Words are powerful

Words have enormous power and, by extension, writers also have great power. Every word we place on paper or in the ether using technology has the capacity to change hearts and to increasing understanding at a cerebral level.

An artist’s words have the power to move hearts, to console the broken and inspire them to mend and to broaden a reader’s experience of the world.

This is a writer’s power. We can entertain and share an ideal or an idea we believe is important…a feeling, perhaps, or an insight we have just gained. Often those moments feel as if no-one else could ever know the significance of that insight. Yet the second we put those insights down in words they become someone else’s, especially once they are public.

That is why, as writers, we carry great responsibilities. The way we use words has the power to hurt, to heal, to wound, to forgive and to give what is perhaps the greatest gift of all …. hope.

One of the great paradoxes of this is that when we record something or write a story, we know that as it leaves our care it becomes someone else’s and they might never take from it the meaning we thought we were sharing. In fact, they might take from it an entirely different message, and when they relay that meaning back, you might say to yourself… “no, that is not what I intended at all, not at all.”

But, if it has given them something of value and their journey through this life is lighter because of what we have said, then it does not matter that they interpreted our words differently. The fact that they took the time to read it and to think about what we had written is honour enough.

I feel deeply humbled when someone says to me that he or she loved something I wrote and that it had helped them understand an issue they grappled with. This inspires me to keep writing.

We all need to keep telling our stories so that greater understanding and compassion may result.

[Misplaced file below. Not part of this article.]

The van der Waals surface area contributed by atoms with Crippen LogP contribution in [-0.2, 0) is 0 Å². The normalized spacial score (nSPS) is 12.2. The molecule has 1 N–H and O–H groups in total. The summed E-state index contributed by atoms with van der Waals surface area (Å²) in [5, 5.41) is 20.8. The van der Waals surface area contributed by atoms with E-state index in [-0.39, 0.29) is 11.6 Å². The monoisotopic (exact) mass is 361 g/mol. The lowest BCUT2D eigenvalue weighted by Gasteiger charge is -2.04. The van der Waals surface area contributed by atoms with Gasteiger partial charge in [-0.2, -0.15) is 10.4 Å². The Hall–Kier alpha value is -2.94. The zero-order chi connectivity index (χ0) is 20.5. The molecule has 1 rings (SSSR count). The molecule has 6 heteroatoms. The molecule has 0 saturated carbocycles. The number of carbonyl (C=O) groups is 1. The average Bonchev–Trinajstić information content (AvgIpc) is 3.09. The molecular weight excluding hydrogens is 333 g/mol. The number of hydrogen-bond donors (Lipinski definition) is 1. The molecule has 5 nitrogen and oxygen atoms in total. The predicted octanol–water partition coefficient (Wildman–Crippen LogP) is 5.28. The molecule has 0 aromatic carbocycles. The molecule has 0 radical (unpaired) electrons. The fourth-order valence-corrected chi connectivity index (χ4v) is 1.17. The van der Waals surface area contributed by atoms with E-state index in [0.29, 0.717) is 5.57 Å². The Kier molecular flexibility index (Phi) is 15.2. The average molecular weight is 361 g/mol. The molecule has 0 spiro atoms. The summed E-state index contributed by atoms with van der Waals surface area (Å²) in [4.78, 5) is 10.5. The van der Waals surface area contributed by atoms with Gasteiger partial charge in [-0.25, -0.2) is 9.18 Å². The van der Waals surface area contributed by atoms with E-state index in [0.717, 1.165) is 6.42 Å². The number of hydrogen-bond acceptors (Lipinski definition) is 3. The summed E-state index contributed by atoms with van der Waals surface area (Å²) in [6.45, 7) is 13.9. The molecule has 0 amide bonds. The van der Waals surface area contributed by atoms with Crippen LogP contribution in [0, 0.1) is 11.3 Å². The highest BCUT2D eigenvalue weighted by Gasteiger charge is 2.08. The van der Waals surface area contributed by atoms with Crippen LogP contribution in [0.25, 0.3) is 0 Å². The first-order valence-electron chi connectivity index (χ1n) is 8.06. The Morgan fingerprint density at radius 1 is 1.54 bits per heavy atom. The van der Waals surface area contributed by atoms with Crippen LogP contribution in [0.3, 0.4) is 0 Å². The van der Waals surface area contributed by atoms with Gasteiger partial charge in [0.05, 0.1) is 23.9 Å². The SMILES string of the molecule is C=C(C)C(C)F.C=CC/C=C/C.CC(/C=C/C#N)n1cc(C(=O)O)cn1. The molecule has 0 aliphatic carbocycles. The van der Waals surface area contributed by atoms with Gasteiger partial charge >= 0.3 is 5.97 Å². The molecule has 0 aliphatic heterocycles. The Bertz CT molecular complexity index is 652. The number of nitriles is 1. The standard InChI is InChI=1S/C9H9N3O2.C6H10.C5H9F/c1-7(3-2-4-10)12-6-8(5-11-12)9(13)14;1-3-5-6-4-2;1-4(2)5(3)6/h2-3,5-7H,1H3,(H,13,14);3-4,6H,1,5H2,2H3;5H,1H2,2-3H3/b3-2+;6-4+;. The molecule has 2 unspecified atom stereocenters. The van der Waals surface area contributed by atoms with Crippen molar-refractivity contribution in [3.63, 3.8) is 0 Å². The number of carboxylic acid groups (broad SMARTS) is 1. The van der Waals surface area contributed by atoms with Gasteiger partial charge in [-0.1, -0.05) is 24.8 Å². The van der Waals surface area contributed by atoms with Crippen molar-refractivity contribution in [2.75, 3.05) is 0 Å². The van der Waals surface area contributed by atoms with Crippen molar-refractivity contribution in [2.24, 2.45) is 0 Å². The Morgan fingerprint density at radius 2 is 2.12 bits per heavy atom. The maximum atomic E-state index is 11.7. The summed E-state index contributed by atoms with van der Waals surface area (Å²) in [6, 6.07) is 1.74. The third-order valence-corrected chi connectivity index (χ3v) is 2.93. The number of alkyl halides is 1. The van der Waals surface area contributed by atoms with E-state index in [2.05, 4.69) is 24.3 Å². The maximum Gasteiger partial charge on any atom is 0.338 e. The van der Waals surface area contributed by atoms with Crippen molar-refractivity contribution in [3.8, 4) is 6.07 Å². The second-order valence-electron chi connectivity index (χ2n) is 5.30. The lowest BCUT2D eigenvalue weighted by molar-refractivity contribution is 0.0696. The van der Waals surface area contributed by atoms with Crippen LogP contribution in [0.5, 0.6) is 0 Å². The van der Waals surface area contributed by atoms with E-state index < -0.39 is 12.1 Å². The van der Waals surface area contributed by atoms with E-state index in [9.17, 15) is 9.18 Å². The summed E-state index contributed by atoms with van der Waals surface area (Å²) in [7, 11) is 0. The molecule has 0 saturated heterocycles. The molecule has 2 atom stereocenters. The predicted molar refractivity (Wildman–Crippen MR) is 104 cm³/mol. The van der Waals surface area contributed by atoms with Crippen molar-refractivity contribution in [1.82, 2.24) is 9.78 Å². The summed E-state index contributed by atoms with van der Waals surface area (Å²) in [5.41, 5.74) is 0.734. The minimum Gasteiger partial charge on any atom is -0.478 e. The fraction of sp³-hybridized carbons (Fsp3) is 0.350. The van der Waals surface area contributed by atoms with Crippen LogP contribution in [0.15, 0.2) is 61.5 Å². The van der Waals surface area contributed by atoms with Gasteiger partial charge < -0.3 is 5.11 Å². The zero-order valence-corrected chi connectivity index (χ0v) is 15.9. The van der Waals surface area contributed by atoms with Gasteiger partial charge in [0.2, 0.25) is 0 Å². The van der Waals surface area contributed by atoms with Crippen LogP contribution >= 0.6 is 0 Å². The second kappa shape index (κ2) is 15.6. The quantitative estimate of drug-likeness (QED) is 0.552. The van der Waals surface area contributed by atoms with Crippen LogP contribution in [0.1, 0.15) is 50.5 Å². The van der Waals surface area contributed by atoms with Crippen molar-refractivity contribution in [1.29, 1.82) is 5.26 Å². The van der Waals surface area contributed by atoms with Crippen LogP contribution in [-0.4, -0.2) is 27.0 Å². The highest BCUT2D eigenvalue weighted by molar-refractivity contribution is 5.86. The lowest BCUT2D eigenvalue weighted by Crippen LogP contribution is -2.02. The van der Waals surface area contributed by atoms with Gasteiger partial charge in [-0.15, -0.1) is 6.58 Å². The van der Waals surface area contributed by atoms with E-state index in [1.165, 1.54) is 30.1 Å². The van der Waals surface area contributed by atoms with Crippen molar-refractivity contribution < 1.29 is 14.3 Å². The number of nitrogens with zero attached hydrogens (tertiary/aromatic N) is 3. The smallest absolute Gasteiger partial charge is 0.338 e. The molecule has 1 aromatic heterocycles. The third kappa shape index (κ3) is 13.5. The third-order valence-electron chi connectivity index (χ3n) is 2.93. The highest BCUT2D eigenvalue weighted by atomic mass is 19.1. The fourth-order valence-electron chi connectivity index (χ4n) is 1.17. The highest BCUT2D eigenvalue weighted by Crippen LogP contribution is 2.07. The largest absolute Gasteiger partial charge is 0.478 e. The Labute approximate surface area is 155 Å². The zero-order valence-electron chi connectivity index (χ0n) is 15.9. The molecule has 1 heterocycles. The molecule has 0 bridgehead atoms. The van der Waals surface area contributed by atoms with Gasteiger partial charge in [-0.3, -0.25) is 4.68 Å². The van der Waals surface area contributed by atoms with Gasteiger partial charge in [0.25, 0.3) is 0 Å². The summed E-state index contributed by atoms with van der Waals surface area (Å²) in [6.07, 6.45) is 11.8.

Stories lay beneath the skin of our nationhood. If we peel back the first layer of that skin, the one that tourists see, the showcasing skin, we will find pillars of truth that tell the true story of our country. What we see may, no probably will, trouble us. Often, acknowledging that deeper understanding and insight demands courage, as those truths take courage to face. Seeing the alternative truth to the one we accept generally places our hearts in a quandary. We may have to grapple at length with what we want to believe and what we see.

Those kinds of truth are indeed prickly to hold. However, when we work with these prickly truths they lose their power to immobilise as we discover there is nothing to fear. What we, in fact, discover is that the new insights give us the power to build a stronger country. Truth is often like that. We see it in one form and then discover that another truth lies beneath it.

As a teller of stories, I want to entertain, but I also want to give readers an experience that sets them thinking about the world around them. Not because I think I am any great source of wisdom but because, as a writer, I think my role is to shed a bit of light on existing truths and illuminate them further.

That takes courage and I bow in deference to all those who have done this in the past, present and the future. They are truly courageous who dare to share their truths.